Tired of ads?
Join today and never see them again.
Advertisement - Guide continues below
Anne simply adores her father, Otto Frank. He's the person she leans on the most, and the person she most wishes to please. She's definitely a "daddy's girl." She feels like she can talk to her father about anything and even has a cutesy nickname for him: "Pim." Like Anne, Otto is a perpetual student, inhaling books, history, and news, and he encourages these interests in his daughters, as well as in Peter Van Daan. He gives Anne the diary as a birthday present, encouraging (and innately recognizing) his daughter's need to creatively express herself through writing. He also ensures that the kids have stuff to do: "Miep will bring us books. We will read history, poetry, mythology" (1.2). And he helps them continue their schoolwork, "Anne, you got an excellent in your history paper today… and very good in Latin" (1.3).
We can see from where Anne might have gotten her joking good humor. Otto is the only one who plays along with Anne's prankster clowning, becoming her partner in imaginary waltzes and her character sketches such as "Tom Cat." But as adorable and squishy as Otto is, he is also brave. He volunteers to go down into the business offices when the thief breaks in, saying "We cannot live with this uncertainty" (1.5), even though it could cost him his life
Otto is also sensitive to the needs of the others in the Annex. For example, he's quick to recognize Peter's dependence on his cat for comfort, and finds it a box to sleep in. He's also the sole source of logic and cool-headedness in every single tough situation the group experiences in the Annex. It is Otto who decides how to deal logically with the blackmailer, the thief downstairs in the business offices, and Mr. Van Daan's food thievery. Perhaps his greatest fear is that the Annex residents won't get along and the hideout will be for nothing: "We don't need the Nazis to destroy us. We're destroying ourselves" (2.3).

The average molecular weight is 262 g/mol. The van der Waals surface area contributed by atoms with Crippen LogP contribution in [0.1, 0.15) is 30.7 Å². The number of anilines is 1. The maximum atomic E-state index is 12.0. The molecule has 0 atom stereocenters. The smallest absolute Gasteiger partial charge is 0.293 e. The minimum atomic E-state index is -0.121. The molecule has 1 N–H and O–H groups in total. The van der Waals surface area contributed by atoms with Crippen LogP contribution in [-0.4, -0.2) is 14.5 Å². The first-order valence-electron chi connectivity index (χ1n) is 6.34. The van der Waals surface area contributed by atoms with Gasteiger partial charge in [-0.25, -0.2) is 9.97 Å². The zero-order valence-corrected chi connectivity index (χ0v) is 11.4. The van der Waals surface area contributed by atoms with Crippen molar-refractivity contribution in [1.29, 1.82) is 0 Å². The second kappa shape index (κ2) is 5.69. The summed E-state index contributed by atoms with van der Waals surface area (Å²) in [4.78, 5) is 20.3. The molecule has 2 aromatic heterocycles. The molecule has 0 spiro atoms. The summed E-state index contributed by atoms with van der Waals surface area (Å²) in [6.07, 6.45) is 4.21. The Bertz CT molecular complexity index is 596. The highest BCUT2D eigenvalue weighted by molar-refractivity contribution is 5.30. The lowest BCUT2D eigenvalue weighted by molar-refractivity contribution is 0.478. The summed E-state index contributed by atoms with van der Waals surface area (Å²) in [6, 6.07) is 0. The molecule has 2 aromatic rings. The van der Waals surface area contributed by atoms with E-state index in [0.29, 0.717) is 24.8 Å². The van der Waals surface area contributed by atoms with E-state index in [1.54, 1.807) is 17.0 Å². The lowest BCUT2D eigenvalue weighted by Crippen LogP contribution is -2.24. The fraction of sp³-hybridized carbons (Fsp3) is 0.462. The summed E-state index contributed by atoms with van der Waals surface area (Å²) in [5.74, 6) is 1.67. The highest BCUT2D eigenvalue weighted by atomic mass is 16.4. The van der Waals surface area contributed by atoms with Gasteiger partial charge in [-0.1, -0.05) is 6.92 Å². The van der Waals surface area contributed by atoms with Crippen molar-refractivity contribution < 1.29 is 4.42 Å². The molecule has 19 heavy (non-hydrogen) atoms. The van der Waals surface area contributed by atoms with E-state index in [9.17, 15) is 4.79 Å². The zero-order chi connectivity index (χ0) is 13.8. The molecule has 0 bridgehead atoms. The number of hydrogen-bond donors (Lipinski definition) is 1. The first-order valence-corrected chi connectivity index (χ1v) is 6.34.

As much as Anne idolizes her father, she feels he sort of abandons her on one subject, her mother. Otto refuses to take Anne or Edith's side in their arguments, wishing only for peace between them and no hurt feelings. This makes Anne feel like she can't completely trust him and encourages her to look for a confidant closer to her own age, especially as she matures and finds that a girl needs more than her daddy to talk to.
As the only member of the Annex that survived the Holocaust, Otto Frank alone must return to the Annex and the memories it holds for him. He's the last character we see before the play's end. Parents or not, the audience feels great empathy for him as he reads the words his daughter wrote. As Otto Frank becomes humbled by what is expressed in Anne's diary and her words of positivity and light in a time of great darkness, we feel a sense of loss for him. It must have dealt this man a crushing blow to be unable to prevent the horrible tragedies that occurred to his family. However, we continue to look up to and respect Otto Frank for raising such a beautiful mind in his daughter.